I have recently contributed a chapter to a new book on suicidal experience: Phenomenology of Suicide: Unlocking the suicidal mind (edited by Prof Maurizio Pompili, Springer). The book is due out in October this year.
In my chapter I drew on my reflections of interviewing a man – Roddy (not his real name) – about his near-lethal suicide attempt. This was part of a larger piece of research, which you can read about here. Writing this chapter gave me the opportunity to think about how difficult it can be to really understand our participants’ experiences, especially when those experiences are deeply troubling. I’ve previously argued that as qualitative researchers we should be attempting to understand the Other’s experience as fully as we can, and that to do so, we must understand at an embodied, felt level. I’ve suggested that creative, embodied, and metaphorical ways of doing qualitative research can help us to get closer to the phenomenon of interest – especially when that is a felt, emotional or affective aspect of human experience. I’ve also argued that interviewing people about suicidal experience requires us to acknowledge our intersubjective and emotional relationship with that person – and to be ethically sensitive to the nuances of our interactions.
But… my experience interviewing Roddy, reminded me of the limits of empathic, felt-understanding and about my own limits as a qualitative researcher. Sadly, Roddy’s experiences were very painful. In particular he described feelings of “abject terror” prior to his attempt, and a scene of horror in recounting what happened. However, Roddy was persistent in expressing his desire and need for others, including me, to understand what he had been through. He felt that my/our understanding was not only necessary to potentially help others, but that telling his story was necessary to help him make sense of his own experiences. Spontaneously, he drew on vivid metaphorical language, and recruited me directly into his story, in order to help me understand. In my chapter, I explore what happened to me, when he did this. Ultimately, I did understand, and I understood in a way I never had before, despite all my research and previous interviews. But this came at some cost. Sometimes, I argue, that in that moment, real deep, embodied and emotional understanding can feel too difficult, too frightening, too much. Of course, therapists know this and develop their practice to avoid burning out or becoming overwhelmed, but I feel as qualitative emotion researchers, this is an area we can explore further.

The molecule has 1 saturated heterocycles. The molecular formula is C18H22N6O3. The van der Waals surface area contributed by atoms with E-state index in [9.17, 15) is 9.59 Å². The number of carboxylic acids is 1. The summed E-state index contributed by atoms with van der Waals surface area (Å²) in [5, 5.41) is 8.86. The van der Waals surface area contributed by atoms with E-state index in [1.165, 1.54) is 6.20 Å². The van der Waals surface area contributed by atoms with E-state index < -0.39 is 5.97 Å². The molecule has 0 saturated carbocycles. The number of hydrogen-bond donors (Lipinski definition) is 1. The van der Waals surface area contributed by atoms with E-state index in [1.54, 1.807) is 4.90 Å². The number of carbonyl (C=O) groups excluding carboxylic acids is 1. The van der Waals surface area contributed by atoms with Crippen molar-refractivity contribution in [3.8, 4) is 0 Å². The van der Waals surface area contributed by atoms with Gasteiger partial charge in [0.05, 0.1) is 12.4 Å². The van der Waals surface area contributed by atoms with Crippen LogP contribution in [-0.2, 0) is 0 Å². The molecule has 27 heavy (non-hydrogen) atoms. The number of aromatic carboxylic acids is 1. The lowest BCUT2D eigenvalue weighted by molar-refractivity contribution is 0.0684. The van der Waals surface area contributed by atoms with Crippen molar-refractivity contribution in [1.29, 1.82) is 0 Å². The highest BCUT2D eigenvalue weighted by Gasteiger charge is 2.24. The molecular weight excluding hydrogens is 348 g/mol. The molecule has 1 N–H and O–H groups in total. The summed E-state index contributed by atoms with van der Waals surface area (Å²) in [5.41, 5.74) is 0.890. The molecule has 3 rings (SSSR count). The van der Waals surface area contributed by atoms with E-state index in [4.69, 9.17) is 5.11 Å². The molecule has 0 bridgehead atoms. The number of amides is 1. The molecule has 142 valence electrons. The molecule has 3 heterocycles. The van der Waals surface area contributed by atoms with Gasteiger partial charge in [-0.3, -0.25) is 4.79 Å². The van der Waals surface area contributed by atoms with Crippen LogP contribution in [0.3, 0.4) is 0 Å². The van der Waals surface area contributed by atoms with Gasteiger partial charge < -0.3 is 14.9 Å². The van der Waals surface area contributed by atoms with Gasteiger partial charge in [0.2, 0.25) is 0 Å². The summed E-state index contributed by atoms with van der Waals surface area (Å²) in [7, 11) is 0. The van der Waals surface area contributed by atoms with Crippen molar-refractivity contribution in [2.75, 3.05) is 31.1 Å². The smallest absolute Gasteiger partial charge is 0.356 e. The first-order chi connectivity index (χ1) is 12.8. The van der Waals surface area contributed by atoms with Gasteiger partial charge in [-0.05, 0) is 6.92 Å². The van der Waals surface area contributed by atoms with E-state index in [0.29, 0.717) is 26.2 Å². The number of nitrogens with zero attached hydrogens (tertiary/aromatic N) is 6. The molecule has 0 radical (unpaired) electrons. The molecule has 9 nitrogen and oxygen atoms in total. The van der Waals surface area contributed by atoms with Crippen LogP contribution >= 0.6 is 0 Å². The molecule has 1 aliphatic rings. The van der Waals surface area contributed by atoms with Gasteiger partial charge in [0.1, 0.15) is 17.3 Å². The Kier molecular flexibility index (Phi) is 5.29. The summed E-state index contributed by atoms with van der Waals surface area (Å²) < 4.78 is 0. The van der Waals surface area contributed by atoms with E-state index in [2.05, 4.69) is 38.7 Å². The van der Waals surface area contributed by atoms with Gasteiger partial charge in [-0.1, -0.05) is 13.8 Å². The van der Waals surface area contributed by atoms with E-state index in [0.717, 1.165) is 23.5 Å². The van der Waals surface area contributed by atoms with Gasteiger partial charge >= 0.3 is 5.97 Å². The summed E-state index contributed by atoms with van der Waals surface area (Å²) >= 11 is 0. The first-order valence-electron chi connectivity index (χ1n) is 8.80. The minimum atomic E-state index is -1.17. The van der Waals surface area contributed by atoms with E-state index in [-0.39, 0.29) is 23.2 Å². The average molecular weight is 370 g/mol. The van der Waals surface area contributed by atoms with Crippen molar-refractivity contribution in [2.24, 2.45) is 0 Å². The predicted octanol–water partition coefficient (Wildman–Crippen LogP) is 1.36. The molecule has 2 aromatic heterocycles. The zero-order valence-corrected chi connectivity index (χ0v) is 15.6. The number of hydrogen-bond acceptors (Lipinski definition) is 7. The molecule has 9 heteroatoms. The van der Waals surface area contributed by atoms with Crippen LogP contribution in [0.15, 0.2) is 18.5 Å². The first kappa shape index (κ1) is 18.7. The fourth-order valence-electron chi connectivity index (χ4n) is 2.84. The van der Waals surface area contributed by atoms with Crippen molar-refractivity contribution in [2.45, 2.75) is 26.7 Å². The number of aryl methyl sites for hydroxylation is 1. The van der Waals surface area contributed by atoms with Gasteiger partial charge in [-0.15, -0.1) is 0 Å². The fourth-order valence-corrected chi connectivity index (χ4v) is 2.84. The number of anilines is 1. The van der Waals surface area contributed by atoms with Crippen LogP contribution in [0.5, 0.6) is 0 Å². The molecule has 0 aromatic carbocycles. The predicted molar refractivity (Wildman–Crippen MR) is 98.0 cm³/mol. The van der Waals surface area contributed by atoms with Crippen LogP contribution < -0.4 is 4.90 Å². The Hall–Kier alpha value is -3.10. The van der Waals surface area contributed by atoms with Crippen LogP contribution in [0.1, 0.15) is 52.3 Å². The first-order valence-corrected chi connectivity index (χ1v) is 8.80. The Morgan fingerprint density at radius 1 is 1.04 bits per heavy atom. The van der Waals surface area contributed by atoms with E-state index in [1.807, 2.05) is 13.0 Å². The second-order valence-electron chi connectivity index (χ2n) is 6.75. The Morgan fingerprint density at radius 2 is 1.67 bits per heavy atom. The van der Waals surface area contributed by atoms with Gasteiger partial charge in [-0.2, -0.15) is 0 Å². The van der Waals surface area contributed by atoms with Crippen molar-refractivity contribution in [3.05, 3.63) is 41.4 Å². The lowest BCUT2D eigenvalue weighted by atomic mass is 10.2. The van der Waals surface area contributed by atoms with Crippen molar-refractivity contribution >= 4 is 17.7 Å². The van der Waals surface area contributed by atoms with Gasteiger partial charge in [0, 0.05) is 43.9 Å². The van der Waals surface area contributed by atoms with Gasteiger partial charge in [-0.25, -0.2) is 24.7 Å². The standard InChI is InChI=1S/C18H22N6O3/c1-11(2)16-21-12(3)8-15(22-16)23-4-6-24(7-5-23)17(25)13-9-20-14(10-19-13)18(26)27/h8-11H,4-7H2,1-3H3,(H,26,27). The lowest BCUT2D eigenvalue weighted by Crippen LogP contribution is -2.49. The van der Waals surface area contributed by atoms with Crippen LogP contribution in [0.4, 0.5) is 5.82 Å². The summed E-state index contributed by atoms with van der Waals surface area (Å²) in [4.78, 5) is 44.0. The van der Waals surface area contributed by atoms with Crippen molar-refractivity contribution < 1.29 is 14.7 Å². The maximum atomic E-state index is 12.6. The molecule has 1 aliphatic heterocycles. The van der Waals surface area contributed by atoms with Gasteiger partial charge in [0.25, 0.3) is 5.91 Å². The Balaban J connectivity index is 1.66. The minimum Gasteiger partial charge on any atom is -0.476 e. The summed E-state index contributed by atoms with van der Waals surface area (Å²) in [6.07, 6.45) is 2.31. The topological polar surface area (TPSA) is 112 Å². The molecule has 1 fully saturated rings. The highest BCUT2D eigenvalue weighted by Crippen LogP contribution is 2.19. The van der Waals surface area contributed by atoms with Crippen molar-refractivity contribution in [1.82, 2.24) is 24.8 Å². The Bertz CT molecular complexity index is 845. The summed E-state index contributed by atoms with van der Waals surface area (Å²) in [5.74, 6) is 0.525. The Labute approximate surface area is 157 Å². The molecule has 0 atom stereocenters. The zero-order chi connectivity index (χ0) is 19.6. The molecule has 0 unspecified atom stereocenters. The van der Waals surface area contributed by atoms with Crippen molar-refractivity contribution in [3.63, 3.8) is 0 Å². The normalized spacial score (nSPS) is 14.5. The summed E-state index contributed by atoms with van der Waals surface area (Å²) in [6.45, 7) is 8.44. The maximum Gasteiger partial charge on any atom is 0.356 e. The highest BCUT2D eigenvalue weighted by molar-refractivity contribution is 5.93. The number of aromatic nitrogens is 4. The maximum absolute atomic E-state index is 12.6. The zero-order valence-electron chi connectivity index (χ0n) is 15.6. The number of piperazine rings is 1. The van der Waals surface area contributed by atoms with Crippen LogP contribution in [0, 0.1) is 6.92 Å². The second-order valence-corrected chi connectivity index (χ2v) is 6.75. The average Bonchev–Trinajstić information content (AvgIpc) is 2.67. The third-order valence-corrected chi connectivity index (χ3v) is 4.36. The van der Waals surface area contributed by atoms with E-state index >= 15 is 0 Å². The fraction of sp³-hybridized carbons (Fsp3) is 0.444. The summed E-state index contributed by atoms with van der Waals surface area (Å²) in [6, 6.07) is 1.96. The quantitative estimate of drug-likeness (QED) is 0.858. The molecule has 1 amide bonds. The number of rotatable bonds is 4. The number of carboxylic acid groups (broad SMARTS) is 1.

This has led me to revisit my thinking around reflexivity, and I will be hosting a second workshop event, on May 4th 2018 to encourage further dialogue about this. More details will follow, but the event is provisionally titled: ‘Revisiting reflexivity in theory, research and praxis: Situated, relational, emotional, embodied’. I have some fantastic speakers lined up, who will draw on pragmatic, feminist, phemomenological and psychoanalytic ideas from several disciplinary perspectives. They will think about reflexivity from a conceptual and practical perspective, including in research, psychotherapy, teaching and community work. I will also be sharing some of my thinking around frightening feelings and the limits of our understanding.
Please feel free to contact me for copies of any papers, or to join the QuAFE mailing list and hear more about the conference event: firstname.lastname@example.org
If you are feeling suicidal: In the UK you can call the Samaritans free on 116 123. For a list of crisis helplines worldwide see here. Consider telling someone, contacting your family doctor, or going directly to hospital.